Welcome to our latest edition of “They said what?!?” and folks, this one is a doozy.
It’s safe to assume that NFL Commissioner Roger Goodell is not on James Harrison’s Christmas list.
In a recent Men’s Journal interview, superbly written by Paul Solotaroff, the oft-fined Steelers linebacker quipped “if [Goodell] was on fire and I had to piss on him, I wouldn’t do it. I hate him and I will never respect him.”
Now, we football fans have already struggled through a summer-long lockout, living in constant fear a football-less winter. All we want is a little love, no more discord (unless it comes in the form of a bone-crushing tackle), and certainly no pee talk.
Nobody’s all that fond of Goodell to begin with, but for Harrison to say he wouldn’t pee on him?!? First of all, I’m not entirely sure the Commissioner is flammable (although he is looking a little formaldehyde-y these days), and second of all, if he were on fire, it’d probably take a little more than a stream of pee, even Harrison’s super pee, to extinguish the flames.
Last year, the league (Goodell) fined Harrison a total of $100,000 for what they deemed violent hits, yet Harrison, along with many others, including the referees who didn’t flag those tackles, felt they were perfectly legal. It caused healthy debate last season, and into the summer, on whether league penalties are greater if a player is injured as a result.
Harrison’s comments caused quite a stir. On the bright side, it stopped us from talking about the lockout for a minute, even though I’m not sure urine talk is a step in the right direction.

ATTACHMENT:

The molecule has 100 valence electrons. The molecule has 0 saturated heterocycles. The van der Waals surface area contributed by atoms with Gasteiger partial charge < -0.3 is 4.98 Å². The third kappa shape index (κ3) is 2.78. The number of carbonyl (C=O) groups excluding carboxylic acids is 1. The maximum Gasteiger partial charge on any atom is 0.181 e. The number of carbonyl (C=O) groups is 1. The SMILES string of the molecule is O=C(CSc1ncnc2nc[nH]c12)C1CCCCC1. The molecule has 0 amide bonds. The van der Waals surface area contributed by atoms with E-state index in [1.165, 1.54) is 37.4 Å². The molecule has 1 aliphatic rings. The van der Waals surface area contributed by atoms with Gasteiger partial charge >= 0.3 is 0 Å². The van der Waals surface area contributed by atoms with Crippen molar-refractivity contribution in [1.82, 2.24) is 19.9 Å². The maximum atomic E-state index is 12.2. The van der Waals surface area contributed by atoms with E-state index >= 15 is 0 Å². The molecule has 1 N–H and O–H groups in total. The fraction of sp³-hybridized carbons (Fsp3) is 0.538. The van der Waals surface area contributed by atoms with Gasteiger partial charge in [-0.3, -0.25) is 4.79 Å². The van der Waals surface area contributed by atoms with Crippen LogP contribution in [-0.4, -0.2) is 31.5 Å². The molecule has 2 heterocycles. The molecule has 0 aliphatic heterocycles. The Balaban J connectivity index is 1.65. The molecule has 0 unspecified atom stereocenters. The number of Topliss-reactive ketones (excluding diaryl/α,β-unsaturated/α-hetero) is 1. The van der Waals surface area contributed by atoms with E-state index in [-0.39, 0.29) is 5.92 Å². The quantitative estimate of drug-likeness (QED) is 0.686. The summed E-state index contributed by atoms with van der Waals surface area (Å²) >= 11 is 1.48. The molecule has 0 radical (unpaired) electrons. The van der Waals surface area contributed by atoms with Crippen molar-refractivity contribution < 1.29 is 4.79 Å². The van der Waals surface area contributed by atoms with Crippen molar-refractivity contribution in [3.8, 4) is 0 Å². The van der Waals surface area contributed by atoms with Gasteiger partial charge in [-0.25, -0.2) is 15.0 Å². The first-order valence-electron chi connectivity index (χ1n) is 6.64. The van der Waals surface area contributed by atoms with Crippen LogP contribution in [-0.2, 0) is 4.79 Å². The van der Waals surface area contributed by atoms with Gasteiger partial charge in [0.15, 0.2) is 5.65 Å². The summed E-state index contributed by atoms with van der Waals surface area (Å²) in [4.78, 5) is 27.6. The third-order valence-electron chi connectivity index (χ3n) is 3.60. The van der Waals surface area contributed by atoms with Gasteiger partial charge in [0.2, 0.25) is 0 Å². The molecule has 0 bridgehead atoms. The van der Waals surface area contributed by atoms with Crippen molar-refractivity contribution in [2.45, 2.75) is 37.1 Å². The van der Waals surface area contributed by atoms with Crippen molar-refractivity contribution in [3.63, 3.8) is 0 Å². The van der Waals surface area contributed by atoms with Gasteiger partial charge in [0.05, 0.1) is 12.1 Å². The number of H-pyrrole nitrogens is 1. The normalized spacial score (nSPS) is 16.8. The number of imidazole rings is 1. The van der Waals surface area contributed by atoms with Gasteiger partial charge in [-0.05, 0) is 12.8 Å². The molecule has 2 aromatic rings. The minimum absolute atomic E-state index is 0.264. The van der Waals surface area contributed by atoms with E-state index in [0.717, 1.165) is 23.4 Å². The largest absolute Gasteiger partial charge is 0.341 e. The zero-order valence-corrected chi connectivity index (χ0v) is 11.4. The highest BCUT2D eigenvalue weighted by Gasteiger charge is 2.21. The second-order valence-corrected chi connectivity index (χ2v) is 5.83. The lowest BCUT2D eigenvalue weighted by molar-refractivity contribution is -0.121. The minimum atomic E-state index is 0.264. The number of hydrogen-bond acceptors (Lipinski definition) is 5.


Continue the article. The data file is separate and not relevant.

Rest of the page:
And now we have Harrison, who has gone from being the edgy player we all felt was unfairly targeted, to the very possibly crazy guy we wouldn’t be shocked to find with his own reality TV show in 18 months.
Harrison has called the Commissioner a “punk,” a “dictator,” and even went so far as to say his fines were racially biased. Harrison also said he’d like to meet former Patriots-turned-ESPN-analysts Rodney Harrison and Tedy Bruschi in a dark alley after they called him the dirtiest player in the league.
So, mad man or madman, or a little bit of both? Solotaroff does an outstanding job of allowing the reader to decide for himself.
Harrison embodies the Pittsburgh Steeler persona yet one can only assume he’ll become, if he hasn’t already, the NFL’s version of Rasheed Wallace, where a mere glance in the wrong direction warrants another fine from the league office.
All I know is I enjoy watching Harrison play the game. He’s one of those guys you want on your sideline and Steelers fans are more than happy to have him there. Playing in another uniform at this point just wouldn’t make sense.
He’s one of the few players in the NFL you feel compelled to watch every down. And I’m not just saying that because I fear there may soon be a knock on my front door.